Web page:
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Royal, Wippman Named Presidents-in-Residence

Former presidents of Holyoke Community College, Hamilton College will join the HGSE community this fall

The Harvard Graduate School of Education has announced the latest members of its Judith Block McLaughlin Presidents-in-Residence (PIR) Program. Christina Royal, president of Holyoke Community College, and David Wippman, president of Hamilton College, will join HGSE for the 2024-25 academic year.

As presidents-in-residence, Wippman and Royal will teach and mentor students in HGSE’s higher education degree offerings, contributing to courses and providing valuable insight based on their long careers as university presidents. Senior Lecturer Francesca Purcell, faculty director of the Presidents-in-Residence Program, shared that the latest appointments offer unique insights from across the higher educational leadership landscape.

“Their varying perspectives on higher education leadership in the 21st century will enrich and deepen the learning experiences for our students in the residential higher education concentration and in the online higher education pathway,” Purcell said. “Christina has extensive experience leading community colleges and David brings insights leading a small liberal arts college with both boasting exceptional records advancing equity, opportunity, and excellence across the national higher education landscape. Importantly, they are thoughtful practitioners who will engage with and inspire HGSE students.”

Dozens of college and university presidents have taken part in the PIR Program since it was created in 2001. Royal is the first community college president, and she said she is “honored” by the distinction.

Christina Royal
Christina Royal
Courtesy of Holyoke Community College

“It is important for Harvard graduate students who are studying higher education to understand that community colleges are essential to the ecosystem of public post-secondary education and the vital role they play as an economic engine for society,” Royal said. “I’ve dedicated my career to higher education, with a particular focus on historically marginalized and racially minoritized students.”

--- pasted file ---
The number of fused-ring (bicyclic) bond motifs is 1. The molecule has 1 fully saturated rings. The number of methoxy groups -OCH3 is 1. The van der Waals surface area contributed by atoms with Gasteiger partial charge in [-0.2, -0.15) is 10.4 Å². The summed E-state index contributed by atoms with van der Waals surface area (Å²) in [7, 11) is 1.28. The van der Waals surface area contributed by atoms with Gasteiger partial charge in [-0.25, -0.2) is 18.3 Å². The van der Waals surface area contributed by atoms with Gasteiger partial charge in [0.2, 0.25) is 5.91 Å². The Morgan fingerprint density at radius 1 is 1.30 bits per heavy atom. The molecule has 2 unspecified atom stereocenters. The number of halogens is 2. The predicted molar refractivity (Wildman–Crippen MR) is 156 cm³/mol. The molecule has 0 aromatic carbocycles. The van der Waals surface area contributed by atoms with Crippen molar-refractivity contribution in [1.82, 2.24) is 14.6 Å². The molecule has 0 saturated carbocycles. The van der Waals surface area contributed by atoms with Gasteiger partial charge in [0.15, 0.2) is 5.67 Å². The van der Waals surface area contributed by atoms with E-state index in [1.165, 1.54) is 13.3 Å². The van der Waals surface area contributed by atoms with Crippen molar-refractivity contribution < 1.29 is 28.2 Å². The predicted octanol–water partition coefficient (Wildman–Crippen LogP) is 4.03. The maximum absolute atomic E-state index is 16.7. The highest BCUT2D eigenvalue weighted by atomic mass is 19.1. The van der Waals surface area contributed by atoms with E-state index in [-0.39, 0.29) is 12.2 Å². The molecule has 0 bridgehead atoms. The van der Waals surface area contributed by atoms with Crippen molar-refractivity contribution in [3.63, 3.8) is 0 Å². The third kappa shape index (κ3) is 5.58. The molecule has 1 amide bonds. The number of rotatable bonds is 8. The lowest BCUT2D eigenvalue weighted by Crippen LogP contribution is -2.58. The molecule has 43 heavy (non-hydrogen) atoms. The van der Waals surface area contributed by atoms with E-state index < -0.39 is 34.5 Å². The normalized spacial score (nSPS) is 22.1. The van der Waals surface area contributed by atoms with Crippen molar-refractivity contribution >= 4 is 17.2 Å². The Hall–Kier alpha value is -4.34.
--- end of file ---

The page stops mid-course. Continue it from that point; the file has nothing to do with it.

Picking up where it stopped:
Royal, who announced her departure as Holyoke’s president in the spring of 2023, made history as the school’s first woman of color president when she was appointed in 2017.

Her tenure saw the school launch programs promoting diversity and equity in higher education, working with the Holyoke Housing Authority and Westfield State University to support low-cost housing for students. Royal also advocated for programs to develop child care options for students with children and a student emergency fund for sudden expenses. Upon her retirement, an annual equity award at Holyoke was started and named in her honor.

“I’m looking forward to engaging in meaningful discussions with Harvard learners to deepen their understanding of the complexities of our American system of higher education,” said Royal. “Through these discussions, my hope is that they continue to unlearn the systems and structures that no longer work for us and re-learn ways to strengthen the ones that do.”